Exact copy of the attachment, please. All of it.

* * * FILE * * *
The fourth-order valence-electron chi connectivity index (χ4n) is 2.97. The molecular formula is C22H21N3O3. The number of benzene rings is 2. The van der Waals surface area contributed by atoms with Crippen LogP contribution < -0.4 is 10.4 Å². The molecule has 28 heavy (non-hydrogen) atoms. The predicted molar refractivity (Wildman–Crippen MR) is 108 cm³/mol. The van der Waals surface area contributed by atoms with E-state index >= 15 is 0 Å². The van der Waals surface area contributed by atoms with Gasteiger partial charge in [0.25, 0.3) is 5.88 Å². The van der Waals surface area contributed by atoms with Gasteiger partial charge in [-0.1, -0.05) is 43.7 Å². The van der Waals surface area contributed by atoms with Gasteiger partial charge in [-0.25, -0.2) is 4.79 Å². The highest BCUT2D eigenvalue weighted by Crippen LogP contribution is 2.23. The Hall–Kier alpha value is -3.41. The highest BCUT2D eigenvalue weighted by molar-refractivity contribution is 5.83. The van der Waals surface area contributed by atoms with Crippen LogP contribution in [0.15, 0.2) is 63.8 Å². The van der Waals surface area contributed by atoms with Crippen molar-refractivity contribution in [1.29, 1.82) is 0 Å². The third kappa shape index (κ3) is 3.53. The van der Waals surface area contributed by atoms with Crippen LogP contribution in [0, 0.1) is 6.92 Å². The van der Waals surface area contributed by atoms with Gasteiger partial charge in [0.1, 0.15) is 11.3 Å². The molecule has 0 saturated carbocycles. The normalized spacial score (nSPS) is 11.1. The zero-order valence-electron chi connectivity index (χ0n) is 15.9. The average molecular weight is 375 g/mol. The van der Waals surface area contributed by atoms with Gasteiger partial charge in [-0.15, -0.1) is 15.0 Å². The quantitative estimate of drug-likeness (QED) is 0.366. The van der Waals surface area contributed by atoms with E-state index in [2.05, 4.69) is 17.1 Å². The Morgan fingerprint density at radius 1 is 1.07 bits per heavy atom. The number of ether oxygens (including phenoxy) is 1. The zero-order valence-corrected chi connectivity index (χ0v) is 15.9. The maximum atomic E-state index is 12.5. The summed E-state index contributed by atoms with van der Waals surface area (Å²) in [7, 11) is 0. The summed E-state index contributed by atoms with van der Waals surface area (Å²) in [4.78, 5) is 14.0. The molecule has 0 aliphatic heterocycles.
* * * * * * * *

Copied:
The fourth-order valence-electron chi connectivity index (χ4n) is 2.97. The molecular formula is C22H21N3O3. The number of benzene rings is 2. The van der Waals surface area contributed by atoms with Crippen LogP contribution < -0.4 is 10.4 Å². The molecule has 28 heavy (non-hydrogen) atoms. The predicted molar refractivity (Wildman–Crippen MR) is 108 cm³/mol. The van der Waals surface area contributed by atoms with E-state index >= 15 is 0 Å². The van der Waals surface area contributed by atoms with Gasteiger partial charge in [0.25, 0.3) is 5.88 Å². The van der Waals surface area contributed by atoms with Gasteiger partial charge in [-0.1, -0.05) is 43.7 Å². The van der Waals surface area contributed by atoms with Gasteiger partial charge in [-0.25, -0.2) is 4.79 Å². The highest BCUT2D eigenvalue weighted by Crippen LogP contribution is 2.23. The Hall–Kier alpha value is -3.41. The highest BCUT2D eigenvalue weighted by molar-refractivity contribution is 5.83. The van der Waals surface area contributed by atoms with Crippen LogP contribution in [0.15, 0.2) is 63.8 Å². The van der Waals surface area contributed by atoms with Crippen molar-refractivity contribution in [1.29, 1.82) is 0 Å². The third kappa shape index (κ3) is 3.53. The van der Waals surface area contributed by atoms with Crippen LogP contribution in [0, 0.1) is 6.92 Å². The van der Waals surface area contributed by atoms with Gasteiger partial charge in [0.1, 0.15) is 11.3 Å². The molecule has 0 saturated carbocycles. The normalized spacial score (nSPS) is 11.1. The zero-order valence-electron chi connectivity index (χ0n) is 15.9. The average molecular weight is 375 g/mol. The van der Waals surface area contributed by atoms with Gasteiger partial charge in [-0.15, -0.1) is 15.0 Å². The quantitative estimate of drug-likeness (QED) is 0.366. The van der Waals surface area contributed by atoms with E-state index in [2.05, 4.69) is 17.1 Å². The Morgan fingerprint density at radius 1 is 1.07 bits per heavy atom. The number of ether oxygens (including phenoxy) is 1. The zero-order valence-corrected chi connectivity index (χ0v) is 15.9. The maximum atomic E-state index is 12.5. The summed E-state index contributed by atoms with van der Waals surface area (Å²) in [7, 11) is 0. The summed E-state index contributed by atoms with van der Waals surface area (Å²) in [4.78, 5) is 14.0. The molecule has 0 aliphatic heterocycles.